Suddenly, the era of the vaudeville shouter gave way to the age of the crooner, whose intimate, hushed vocals—with microphones picking up every subtle nuance, every vocal inflection and emotional shading—were criticized by some at the time as overly “feminized” (another parallel with the gender-bending rise of the glamsters). The singer-songwriter and popular music critic Ian Whitcomb describes the controversy generated by the rise of the crooners: “The press had a field day disseminating the attacks on the ‘crooning boom’ by moral authorities. In January 1932 they quoted Cardinal O’Connell of Boston: ‘Crooning is a degenerate form of singing…No true American would practice this base art. I cannot turn the dial without getting these whiners and bleaters defiling the air and crying vapid words to impossible tunes’.” The New York Singing Teachers’ Association chimed in, “Crooning corrupts the minds and ideals of the younger generation.” Lee de Forest, one of radio’s inventors, regretted that his hopes for the medium as a dispenser of “golden argosies of tome” had become “a continual drivel of sickening crooning by ‘sax’ players interlaced with blatant sales talk.”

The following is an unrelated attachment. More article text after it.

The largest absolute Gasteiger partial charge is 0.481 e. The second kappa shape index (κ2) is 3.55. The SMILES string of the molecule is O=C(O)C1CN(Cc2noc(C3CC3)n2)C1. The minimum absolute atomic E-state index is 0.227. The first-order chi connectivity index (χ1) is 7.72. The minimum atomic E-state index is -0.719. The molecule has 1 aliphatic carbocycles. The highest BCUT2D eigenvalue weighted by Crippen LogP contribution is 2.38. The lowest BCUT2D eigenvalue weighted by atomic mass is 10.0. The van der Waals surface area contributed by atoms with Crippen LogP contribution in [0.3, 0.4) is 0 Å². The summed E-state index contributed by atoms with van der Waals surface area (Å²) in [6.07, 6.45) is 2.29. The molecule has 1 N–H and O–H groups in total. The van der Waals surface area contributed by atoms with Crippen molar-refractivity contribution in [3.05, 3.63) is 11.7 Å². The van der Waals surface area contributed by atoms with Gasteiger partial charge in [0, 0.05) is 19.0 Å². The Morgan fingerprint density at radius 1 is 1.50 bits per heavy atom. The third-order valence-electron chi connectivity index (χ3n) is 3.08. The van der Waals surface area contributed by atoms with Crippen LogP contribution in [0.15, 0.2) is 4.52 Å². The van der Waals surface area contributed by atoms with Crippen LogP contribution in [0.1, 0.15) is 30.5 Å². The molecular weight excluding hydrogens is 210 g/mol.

Still, despite Lee de Forest’s protestations, crooning took over the airwaves. And with radio’s shift from relying on live broadcasting as its sole practice to embracing the opportunities offered by magnetic tape—a technology developed by Nazis to spread propaganda—the new crooner-recordists such as Rudy Vallée and Bing Crosby could further manipulate and theatricalize their music and image. This was accomplished, at least in part, through the use of splicing and other sound editing techniques facilitated by tape (these recorded “performances” no longer needed to be approached as equivalent to a linear live performance, but instead could be edited and otherwise manipulated after the fact). But, much like David Bowie, Bing Crosby was a master of the medium—using the latest in high-technology and cutting-edge aesthetics to create deeply human portraits, aching and hyperemotional one moment, uplifting and utterly transcendent the next (no surprise then that David Bowie’s singing style was strongly influenced by the crooner-throwback style of English actor and singer-songwriter Anthony Newley). With the Christmas season largely perceived and encountered, especially in the modern secular imagination, as a time of new beginnings and personal transformations—all the while returning “home for the holidays”—a period suffused with both nostalgic regression and hopeful projection, it makes a great deal of sense that the duo of Bing Crosby and David Bowie would create a Christmas classic that taps into many of the same psychological dynamics, the tangled jumble of hopes and anxieties that likewise animate the crooner-glam musical continuum and its developments over the decades.